Typically eating disorders fall into two or three types. These are anorexia nervosa, bulimia nervosa and Eating Disorder NOS. Often simply referred to as anorexia, anorexia nervosa is typically exhibited through the failure to eat or maintain proper nutrition. Bulimia nervosa is typically exhibited through purging behaviors such as throwing up or laxative use. Most often, however, you will not find a person with an either/or diagnosis, hence the combined diagnosis of eating disorder, not otherwise specified; sort of a “misc,” “other” or catch all diagnosis.

Symptoms of eating disorders include some of the following:

  • Significant changes in weight.
  • Depression
  • Eating more than a typical person does in a typical mean
  • Constantly thinking about food
  • Constantly thinking about body image.
  • Constantly thinking “I’m fat.”
  • Purging after eating.
  • Over-exercising
  • Taking excessive laxatives.

While it is difficult to accurately diagnose eating disorders, there is a body of research looking at helping individuals identify if they are at risk. One research article identified four questions that may be helpful. These questions are:

  • · Do you worry that you have lost control over how much you eat?
  • · Do you make yourself sick when you feel uncomfortably full?
  • · Do you currently suffer with or have you ever suffered in the past with an eating disorder?
  • · Do you ever eat in secret?

According to their research, if you answer yes to three of the questions, it is recommended that you seek further assessment. I tend to be more cautious, so if you have at least two “yes” responses, consider the possibility that your eating behavior may be a concern. It is very difficult to treat individuals who suffer from eating disorders. The interrelated issues related to treating eating disorders are similar to the interrelated issues as identified in this workbook. I’d be willing to be bet you could do a massive “search and replace” sexual health with eating disorder and many of the topics would be appropriate. The reason the topic is included in this workbook is because it is necessary to review how your eating behaviors are associated with your sexual behavior. Part of addressing eating disorders will also require you to address the questions of body image which is a different topic. Review your sex history and the timeline. The following questions are examples of things to consider. Is there any correlation between sexual behavior, frequency, thoughts and feelings and eating behaviors? Might an eating disorder episode precede or succeed sexual behaviors? Might sexual behaviors trigger shame that is transferred to eating behaviors?

Cotton, M. Ball, C., & Robinson, P (2003) Four Simple Questions Can Help Screen for Eating Disorders Journal General Internal Medicine, 18(1): 53–56 .doi: 10.1046/j.1525-1497.2003.20374.x.

Prevalence of Eating Disorders found at:

Gambling whoops…to be finished.

Another area of concern for some individuals is to evaluate their gambling behavior. The ongoing theme is to assess any relationship between gambling behaviors as a reaction to sexuality or sexuality a reaction to gambling. To begin with, review the referenced South Oaks Gambling Screen located at:

Review your sexual timeline. Is there any relationship between your sexual behavior and/or gambling behaviors.


Lesieur, H. & Blume, S. (2008) The South Oaks Gambling Screen (SOGS) located at:


Spending behavior also has a the possibility of being related to sexual behavior. Like many of the similar cross compulsive behaviors, each of these issues may require treatment in their own right.

Some questions to consider (IIAR, 2008)

  • Shopping or spending money as a result of feeling disappointed, angry or scared.
  • Shopping or spending habits are causing emotional distress in one’s life.
  • Having arguments with others about one’s shopping or spending habits.
  • Feeling lost without credit cards.
  • Buying items on credit that would not be bought with cash.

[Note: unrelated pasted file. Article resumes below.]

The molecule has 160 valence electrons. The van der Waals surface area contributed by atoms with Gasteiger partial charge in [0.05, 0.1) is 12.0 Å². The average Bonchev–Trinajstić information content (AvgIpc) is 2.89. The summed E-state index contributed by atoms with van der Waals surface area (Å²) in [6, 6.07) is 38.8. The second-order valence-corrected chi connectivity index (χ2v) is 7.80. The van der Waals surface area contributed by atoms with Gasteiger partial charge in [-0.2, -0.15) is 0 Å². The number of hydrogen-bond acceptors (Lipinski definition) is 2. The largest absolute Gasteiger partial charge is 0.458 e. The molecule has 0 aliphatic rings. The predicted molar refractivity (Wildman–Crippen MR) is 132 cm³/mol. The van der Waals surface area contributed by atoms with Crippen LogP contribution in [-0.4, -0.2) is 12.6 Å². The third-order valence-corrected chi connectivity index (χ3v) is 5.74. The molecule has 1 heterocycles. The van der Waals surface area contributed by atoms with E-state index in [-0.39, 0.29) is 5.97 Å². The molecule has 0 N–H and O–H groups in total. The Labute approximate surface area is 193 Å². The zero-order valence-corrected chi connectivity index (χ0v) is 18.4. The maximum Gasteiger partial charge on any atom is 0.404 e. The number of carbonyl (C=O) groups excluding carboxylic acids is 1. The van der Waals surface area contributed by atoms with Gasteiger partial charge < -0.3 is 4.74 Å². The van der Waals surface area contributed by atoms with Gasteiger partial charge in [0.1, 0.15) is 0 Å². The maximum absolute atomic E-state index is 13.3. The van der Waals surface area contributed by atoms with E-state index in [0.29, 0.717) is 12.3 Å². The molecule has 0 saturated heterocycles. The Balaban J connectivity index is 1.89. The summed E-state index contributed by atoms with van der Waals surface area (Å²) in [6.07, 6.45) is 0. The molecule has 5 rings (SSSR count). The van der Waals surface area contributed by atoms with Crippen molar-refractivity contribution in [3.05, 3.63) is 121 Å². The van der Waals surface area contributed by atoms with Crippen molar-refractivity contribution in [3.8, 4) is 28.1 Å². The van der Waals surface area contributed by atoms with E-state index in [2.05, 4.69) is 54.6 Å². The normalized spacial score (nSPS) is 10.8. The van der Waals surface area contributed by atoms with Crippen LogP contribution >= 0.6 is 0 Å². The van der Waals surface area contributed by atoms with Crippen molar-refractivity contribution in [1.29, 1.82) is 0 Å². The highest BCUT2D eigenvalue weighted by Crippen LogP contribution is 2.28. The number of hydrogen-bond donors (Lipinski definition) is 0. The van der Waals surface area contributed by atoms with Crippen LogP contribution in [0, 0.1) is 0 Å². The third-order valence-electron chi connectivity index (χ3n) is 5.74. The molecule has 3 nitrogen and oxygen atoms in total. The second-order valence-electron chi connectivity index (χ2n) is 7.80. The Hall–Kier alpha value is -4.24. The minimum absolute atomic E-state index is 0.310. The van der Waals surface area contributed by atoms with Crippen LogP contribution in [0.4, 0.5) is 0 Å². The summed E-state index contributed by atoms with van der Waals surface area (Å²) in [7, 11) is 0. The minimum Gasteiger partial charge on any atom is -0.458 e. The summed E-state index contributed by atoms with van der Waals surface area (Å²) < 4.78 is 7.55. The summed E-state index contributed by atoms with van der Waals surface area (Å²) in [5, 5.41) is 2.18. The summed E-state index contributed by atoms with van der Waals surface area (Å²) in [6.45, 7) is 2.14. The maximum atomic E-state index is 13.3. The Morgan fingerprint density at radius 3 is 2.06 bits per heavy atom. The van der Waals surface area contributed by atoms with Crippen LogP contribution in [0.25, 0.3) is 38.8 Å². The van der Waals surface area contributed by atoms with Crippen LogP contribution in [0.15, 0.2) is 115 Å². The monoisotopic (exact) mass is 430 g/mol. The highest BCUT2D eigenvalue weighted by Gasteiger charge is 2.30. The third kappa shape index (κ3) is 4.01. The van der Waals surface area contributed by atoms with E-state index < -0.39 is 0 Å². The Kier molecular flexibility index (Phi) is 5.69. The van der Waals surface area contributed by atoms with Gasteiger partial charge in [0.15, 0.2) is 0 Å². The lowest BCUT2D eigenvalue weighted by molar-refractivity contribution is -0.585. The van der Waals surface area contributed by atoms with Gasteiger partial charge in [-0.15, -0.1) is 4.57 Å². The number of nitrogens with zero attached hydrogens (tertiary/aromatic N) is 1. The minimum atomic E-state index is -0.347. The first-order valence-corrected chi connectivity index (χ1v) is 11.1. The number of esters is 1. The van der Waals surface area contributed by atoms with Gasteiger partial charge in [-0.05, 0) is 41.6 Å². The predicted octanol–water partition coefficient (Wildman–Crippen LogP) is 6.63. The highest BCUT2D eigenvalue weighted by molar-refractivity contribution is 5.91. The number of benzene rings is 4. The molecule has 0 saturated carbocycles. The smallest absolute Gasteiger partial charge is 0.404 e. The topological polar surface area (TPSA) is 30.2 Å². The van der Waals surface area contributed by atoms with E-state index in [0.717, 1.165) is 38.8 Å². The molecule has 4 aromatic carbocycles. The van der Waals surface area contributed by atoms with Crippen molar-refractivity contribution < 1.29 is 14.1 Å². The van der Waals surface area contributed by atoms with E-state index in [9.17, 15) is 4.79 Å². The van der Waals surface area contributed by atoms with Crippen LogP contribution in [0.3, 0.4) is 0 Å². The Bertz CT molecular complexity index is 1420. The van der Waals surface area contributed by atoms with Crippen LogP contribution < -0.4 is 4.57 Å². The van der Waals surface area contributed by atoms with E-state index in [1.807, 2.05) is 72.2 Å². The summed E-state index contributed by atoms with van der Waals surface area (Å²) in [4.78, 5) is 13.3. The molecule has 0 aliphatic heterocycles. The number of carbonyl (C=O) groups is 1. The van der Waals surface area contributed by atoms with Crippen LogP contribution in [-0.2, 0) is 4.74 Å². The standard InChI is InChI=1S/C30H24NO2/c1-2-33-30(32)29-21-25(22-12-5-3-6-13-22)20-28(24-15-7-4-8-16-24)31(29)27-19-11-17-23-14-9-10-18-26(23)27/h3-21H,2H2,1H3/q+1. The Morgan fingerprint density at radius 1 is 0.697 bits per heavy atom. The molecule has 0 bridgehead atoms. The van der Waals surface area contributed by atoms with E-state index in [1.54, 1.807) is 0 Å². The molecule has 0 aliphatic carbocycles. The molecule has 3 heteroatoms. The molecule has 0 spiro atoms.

• Feeling a rush of euphoria and anxiety when spending money.
  • Feeling guilty, ashamed, embarrassed or confused after shopping or spending money.
  • Lying to others about purchases made or how much money was spent.
  • Thinking excessively about money.
  • Spending a lot of time juggling accounts or bills to accommodate spending.

Another research (Edwards, 1993) developed a screening questionnaire. She highlighted 5 factors that may highlight compulsivity spending behaviors. These factors are:

  • Factor 1: A person has a tendency to shop and spend in binges or "buying episodes".
  • Factor 2: Some people have a preoccupation, compulsion, and impulsiveness in shopping and spending patterns.
  • Factor 3: Some people engage in compulsive spending because they enjoy the shopping and spending activity.
  • Factor 4: Some individuals experience significant life functioning issues surrounding and resulting from his or her shopping and spending behavior.
  • Factor 5: Many compulsive spenders experience feelings of remorse, regret, and shame.

As you examine your spending behavior, review the questions above. Are you engaging in behaviors that could be considered compulsive? Might compulsive spending precede sexual behavior? Or might compulsive sexual behavior be an attempt to “cope” with spending behavior?


Illinois Institute for Addiction Recovery (2008) What behaviors indicate compulsive shopping and spending?

Edwards. E (1993) Development of a New Scale for Measuring Compulsive Buying Behavior Financial Counseling and Planning, 4, 67-85

Compulsive Working

Compulsive working, or even simply job stress can contribute to problematic sexual behaviors. As with many of the compulsive behaviors, the degree of the problem is often on a continuum of severity. And again, it is provided here to jumpstart your treatment process in order to review how work and sexual behaviors overlap. In some cases, the reality is that we simply don’t recognize the compulsive patterns. Strangely, I couldn’t find much academic research in the area. Rather, I found a basic website addressing some questions for consideration.

  • If you treat your home as the second office, and you regularly take work home to finish.
  • If you take office work with you on a vacation or take smart devices like laptops, cell phones and pagers to keep in touch.
  • If you are a social recluse preferring to be isolated and buried in your work shunning all forms of social activity and you brush it aside as `trivial'.
  • If work patterns are the cause of problems in your family life. When you can't enjoy the returns in terms of success or money just because you are too `caught up' with work
  • If you are physically run down because of overwork and stress and you can't be bothered.

Applying the concepts of the acting out cycle, example the motivations behind your work by looking at the thoughts and feelings you have before, during or after work. Your reaction to work can trigger thinking errors that can be used to justify your sexual behavior. You might use sexual behavior to help escape work, or identify how hard you worked as justification for a sexual contact.


Are you a workaholic? (2008)